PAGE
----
Fire fatalities in Scotland and recommendations to help reduce them

Fire fatalities in Scotland and recommendations to help reduce them

Research investigating fire fatalities in domestic dwellings has led to a number of recommendations that, if implemented, would be expected to make homes safer.

This research has led to a number of recommendations that, if implemented, would be expected to result in a reduction in fire fatalities.

This final phase of collaborative research study investigating fire fatalities in domestic dwellings in Scotland, involved a comprehensive qualitative and quantitative review of Fire Investigation reports. The reports, generated from 126 fires over a 4-year period, were produced and supplied by Scottish Fire and Rescue Service (SFRS).
The stakeholder group, comprising the Fire Industry Association, SFRS, Scottish Government and BRE Global, reviewed the Fire Investigation reports. A number of recommendations have resulted that are aimed at different groups including care package suppliers, manufacturers of electronic equipment, public services (NHS, carers, social workers, police, SFRS), the general public and for researchers.

The findings demonstrate that whilst new and emerging technologies may provide additional protection in the future, the greater use of existing technologies could be applied immediately and would be expected to save lives. Some of these include providing inter-linked smoke alarms in bedrooms and living spaces, the greater use of the certified watermist systems and greater communication of agencies, neighbours and relatives with the SFRS when an at-risk person has been identified.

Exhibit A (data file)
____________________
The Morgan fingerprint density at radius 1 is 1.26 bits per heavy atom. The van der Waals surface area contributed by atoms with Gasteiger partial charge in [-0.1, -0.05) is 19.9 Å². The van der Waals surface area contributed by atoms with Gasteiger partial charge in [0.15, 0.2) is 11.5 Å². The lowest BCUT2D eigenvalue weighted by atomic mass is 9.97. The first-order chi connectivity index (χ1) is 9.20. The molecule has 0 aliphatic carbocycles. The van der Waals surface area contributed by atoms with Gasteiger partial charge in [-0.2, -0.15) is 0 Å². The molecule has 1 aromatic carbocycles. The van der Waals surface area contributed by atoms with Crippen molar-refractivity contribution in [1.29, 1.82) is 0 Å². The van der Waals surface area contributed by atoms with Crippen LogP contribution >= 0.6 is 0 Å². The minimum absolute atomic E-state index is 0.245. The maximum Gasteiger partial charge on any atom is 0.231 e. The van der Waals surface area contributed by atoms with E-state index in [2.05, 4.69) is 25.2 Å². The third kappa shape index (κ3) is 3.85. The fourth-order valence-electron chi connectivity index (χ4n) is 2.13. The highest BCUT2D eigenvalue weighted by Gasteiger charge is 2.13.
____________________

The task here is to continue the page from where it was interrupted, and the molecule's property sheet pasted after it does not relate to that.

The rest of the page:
Two key areas for warranting further research were proposed which were an experimental investigation of the common electrical items involved in starting fires and a demonstration of the effectiveness of current approved suppression strategies.

The briefing paper ends with an example concept strategy intended for Fire and Rescue Services to assist with the risk classification of vulnerable individuals and proposes solutions that would provide appropriate levels of life safety protection. The findings may be of use to fire and rescue services generally to enable them to identify vulnerable people most at risk and propose interventions to protect them.

BRE Global are exploring opportunities for performing similar collaborative studies in other countries.

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